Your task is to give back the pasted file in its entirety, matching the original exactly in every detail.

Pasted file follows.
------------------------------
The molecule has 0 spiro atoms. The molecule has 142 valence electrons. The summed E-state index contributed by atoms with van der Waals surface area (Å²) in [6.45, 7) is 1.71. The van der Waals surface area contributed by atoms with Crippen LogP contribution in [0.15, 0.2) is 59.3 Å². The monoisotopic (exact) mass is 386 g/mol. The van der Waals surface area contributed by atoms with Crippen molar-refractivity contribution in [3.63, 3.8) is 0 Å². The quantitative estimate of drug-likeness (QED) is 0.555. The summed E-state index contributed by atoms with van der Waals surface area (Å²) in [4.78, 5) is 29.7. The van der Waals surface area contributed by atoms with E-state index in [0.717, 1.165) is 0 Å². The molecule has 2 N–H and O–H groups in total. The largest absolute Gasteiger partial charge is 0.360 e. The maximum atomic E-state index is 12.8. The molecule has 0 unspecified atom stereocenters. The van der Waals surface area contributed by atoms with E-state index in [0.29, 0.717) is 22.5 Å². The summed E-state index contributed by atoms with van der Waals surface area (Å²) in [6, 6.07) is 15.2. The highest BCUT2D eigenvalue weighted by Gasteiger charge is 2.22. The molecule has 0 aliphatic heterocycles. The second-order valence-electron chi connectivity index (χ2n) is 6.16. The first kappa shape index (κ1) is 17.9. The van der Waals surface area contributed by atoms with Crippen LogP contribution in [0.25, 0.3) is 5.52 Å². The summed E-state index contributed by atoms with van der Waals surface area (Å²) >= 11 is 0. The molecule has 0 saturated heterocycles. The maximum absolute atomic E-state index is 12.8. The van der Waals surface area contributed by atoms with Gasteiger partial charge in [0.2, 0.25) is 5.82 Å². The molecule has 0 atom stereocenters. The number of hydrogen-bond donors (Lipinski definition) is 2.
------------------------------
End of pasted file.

The molecule has 0 spiro atoms. The molecule has 142 valence electrons. The summed E-state index contributed by atoms with van der Waals surface area (Å²) in [6.45, 7) is 1.71. The van der Waals surface area contributed by atoms with Crippen LogP contribution in [0.15, 0.2) is 59.3 Å². The monoisotopic (exact) mass is 386 g/mol. The van der Waals surface area contributed by atoms with Crippen molar-refractivity contribution in [3.63, 3.8) is 0 Å². The quantitative estimate of drug-likeness (QED) is 0.555. The summed E-state index contributed by atoms with van der Waals surface area (Å²) in [4.78, 5) is 29.7. The van der Waals surface area contributed by atoms with E-state index in [0.717, 1.165) is 0 Å². The molecule has 2 N–H and O–H groups in total. The largest absolute Gasteiger partial charge is 0.360 e. The maximum atomic E-state index is 12.8. The molecule has 0 unspecified atom stereocenters. The van der Waals surface area contributed by atoms with E-state index in [0.29, 0.717) is 22.5 Å². The summed E-state index contributed by atoms with van der Waals surface area (Å²) in [6, 6.07) is 15.2. The highest BCUT2D eigenvalue weighted by Gasteiger charge is 2.22. The molecule has 0 aliphatic heterocycles. The second-order valence-electron chi connectivity index (χ2n) is 6.16. The first kappa shape index (κ1) is 17.9. The van der Waals surface area contributed by atoms with Crippen LogP contribution in [0.25, 0.3) is 5.52 Å². The summed E-state index contributed by atoms with van der Waals surface area (Å²) >= 11 is 0. The molecule has 0 saturated heterocycles. The maximum absolute atomic E-state index is 12.8. The van der Waals surface area contributed by atoms with Gasteiger partial charge in [0.2, 0.25) is 5.82 Å². The molecule has 0 atom stereocenters. The number of hydrogen-bond donors (Lipinski definition) is 2.